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Indiana Gov. Eric Holcomb said the National Guard will take over employee health screenings, data entry and other tasks to allow staff members to focus on patient care.
Indiana will deploy members of the National Guard to long-term care facilities to provide support for “overwhelmed” staff eight months into the coronavirus pandemic, Gov. Eric Holcomb announced last week.
“There is fatigue there,” Holcomb, a Repubican, said at a weekly coronavirus briefing. “You’re seeing that, we’re hearing that when you’re on the ground, so over the next couple weeks we’ll take additional steps to directly support and further partner with these facilities.”
The deployments, part of a larger plan to reduce the spread of the novel coronavirus in the state’s nursing homes, will begin Nov. 1 in facilities with reported outbreaks. The National Guard members will take primary responsibility for data entry, employee health screenings and infection control practices, allowing facility staff to “rightly focus on what they do best, and that’s caring directly for residents,” Holcomb said.
Nursing home residents account for 58% of Covid-19 deaths in Indiana, a situation Holcomb said that state officials had been bracing for since the initial onset of the pandemic. Senior citizens are more at risk of severe illness from the virus, particularly if they have underlying conditions. Group settings and close quarters in long-term care facilities also meant that residents there are inherently more vulnerable, he said. Nationwide, nursing home residents account for roughly a quarter of coronavirus deaths, according to federal data.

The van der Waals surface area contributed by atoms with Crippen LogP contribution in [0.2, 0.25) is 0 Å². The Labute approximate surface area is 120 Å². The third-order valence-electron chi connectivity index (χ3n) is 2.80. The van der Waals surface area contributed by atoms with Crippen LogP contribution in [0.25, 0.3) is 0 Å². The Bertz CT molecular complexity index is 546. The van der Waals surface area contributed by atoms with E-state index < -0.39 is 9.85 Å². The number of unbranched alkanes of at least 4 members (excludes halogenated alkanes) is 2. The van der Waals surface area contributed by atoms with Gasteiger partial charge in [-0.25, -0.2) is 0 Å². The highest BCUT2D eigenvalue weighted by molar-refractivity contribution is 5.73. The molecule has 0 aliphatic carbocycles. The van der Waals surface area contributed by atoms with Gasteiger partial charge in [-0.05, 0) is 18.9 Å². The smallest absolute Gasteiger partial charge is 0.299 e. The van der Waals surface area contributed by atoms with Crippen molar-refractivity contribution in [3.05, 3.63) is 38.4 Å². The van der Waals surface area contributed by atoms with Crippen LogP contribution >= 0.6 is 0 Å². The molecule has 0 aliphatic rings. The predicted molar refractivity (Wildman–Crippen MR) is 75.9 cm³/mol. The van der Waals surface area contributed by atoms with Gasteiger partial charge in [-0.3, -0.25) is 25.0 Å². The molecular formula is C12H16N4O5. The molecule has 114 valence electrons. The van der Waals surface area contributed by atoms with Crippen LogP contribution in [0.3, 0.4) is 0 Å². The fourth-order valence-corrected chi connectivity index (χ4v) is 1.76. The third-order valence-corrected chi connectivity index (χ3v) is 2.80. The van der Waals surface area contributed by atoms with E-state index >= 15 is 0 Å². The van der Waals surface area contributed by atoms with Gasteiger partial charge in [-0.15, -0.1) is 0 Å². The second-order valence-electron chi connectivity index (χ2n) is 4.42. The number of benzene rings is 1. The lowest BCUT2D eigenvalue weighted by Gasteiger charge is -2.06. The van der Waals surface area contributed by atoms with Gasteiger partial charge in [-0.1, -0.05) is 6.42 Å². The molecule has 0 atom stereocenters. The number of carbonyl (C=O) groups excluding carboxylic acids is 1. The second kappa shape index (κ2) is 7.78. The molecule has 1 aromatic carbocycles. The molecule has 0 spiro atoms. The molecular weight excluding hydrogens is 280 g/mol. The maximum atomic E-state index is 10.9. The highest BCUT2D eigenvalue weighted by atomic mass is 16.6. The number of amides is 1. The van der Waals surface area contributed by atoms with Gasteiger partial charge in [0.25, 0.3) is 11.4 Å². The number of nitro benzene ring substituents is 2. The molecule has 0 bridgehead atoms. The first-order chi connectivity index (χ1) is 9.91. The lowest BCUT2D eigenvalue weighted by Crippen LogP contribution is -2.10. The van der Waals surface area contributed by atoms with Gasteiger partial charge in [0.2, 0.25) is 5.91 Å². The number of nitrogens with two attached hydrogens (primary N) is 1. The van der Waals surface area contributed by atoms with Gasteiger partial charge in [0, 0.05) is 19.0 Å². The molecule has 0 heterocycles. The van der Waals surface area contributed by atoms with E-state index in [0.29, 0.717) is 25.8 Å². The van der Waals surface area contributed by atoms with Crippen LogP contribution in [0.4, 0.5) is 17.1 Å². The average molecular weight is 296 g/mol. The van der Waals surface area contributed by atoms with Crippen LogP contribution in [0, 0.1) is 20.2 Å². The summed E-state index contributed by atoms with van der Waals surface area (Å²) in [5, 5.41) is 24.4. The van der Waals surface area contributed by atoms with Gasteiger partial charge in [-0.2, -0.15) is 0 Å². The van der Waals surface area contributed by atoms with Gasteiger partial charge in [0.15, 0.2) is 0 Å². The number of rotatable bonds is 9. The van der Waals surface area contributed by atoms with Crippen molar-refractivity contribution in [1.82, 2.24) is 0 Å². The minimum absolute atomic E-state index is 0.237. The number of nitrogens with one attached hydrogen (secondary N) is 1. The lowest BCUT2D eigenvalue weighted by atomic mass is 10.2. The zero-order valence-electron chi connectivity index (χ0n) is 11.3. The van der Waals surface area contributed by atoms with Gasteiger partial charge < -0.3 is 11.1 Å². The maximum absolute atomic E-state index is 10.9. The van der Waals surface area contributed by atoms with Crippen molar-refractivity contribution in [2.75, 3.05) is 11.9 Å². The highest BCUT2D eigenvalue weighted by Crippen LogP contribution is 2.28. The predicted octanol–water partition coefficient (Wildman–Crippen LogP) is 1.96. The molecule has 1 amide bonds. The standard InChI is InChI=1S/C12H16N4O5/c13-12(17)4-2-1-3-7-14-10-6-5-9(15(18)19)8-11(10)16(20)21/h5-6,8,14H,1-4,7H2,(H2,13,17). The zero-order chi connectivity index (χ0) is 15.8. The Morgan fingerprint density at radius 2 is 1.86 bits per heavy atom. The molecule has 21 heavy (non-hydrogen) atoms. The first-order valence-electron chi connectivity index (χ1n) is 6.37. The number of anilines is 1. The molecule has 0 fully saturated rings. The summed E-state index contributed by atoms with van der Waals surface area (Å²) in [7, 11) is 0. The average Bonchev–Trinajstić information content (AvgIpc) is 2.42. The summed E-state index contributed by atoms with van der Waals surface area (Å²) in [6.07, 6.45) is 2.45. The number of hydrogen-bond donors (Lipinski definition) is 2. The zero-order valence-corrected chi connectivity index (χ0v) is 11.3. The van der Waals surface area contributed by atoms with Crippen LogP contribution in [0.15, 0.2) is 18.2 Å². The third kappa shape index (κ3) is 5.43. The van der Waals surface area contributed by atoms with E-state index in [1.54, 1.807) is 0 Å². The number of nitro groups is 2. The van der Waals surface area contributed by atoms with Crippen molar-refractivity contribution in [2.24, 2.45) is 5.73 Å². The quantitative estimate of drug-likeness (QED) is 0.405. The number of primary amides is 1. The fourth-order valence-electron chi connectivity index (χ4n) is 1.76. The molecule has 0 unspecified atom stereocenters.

“This is not unique to the state of Indiana,” Holcomb said. “It doesn’t make it any easier to deal with, but it’s happening across the nation.”
The state will also provide additional long-term staffing support through its health-care reserve workforce, a system that pairs retired or out-of-work health professionals with facilities in need. Facilities will also receive more personal protective equipment—2 million N95 masks, 400,000 face shields and 680,000 gowns—to ensure that staff members can be properly outfitted during patient interactions.
Officials said the multi-pronged strategy is necessary as Covid-19 surges throughout the state. Twice as many residents are hospitalized with the virus now compared to late June and early July, said Dr. Lindsay Weaver, chief medical officer for Indiana’s health department. Rising infection rates are particularly stressful for care facilities, she said, causing staff levels to dip as employees quarantine after exposure and remaining workers devote extra time to Covid-19 patients.
"I want to take a moment to acknowledge our health-care workforce, and acknowledge the fact that they are exhausted. They have been running a marathon at a sprint pace for eight months. And the human body simply isn't designed to sustain such a pace," Weaver said. "These measures are intended to not only protect residents of these facilities, but provide some relief to the staff who have been working around the clock to help care for them."
Kate Elizabeth Queram is a staff correspondent for Route Fifty and is based in Washington, D.C.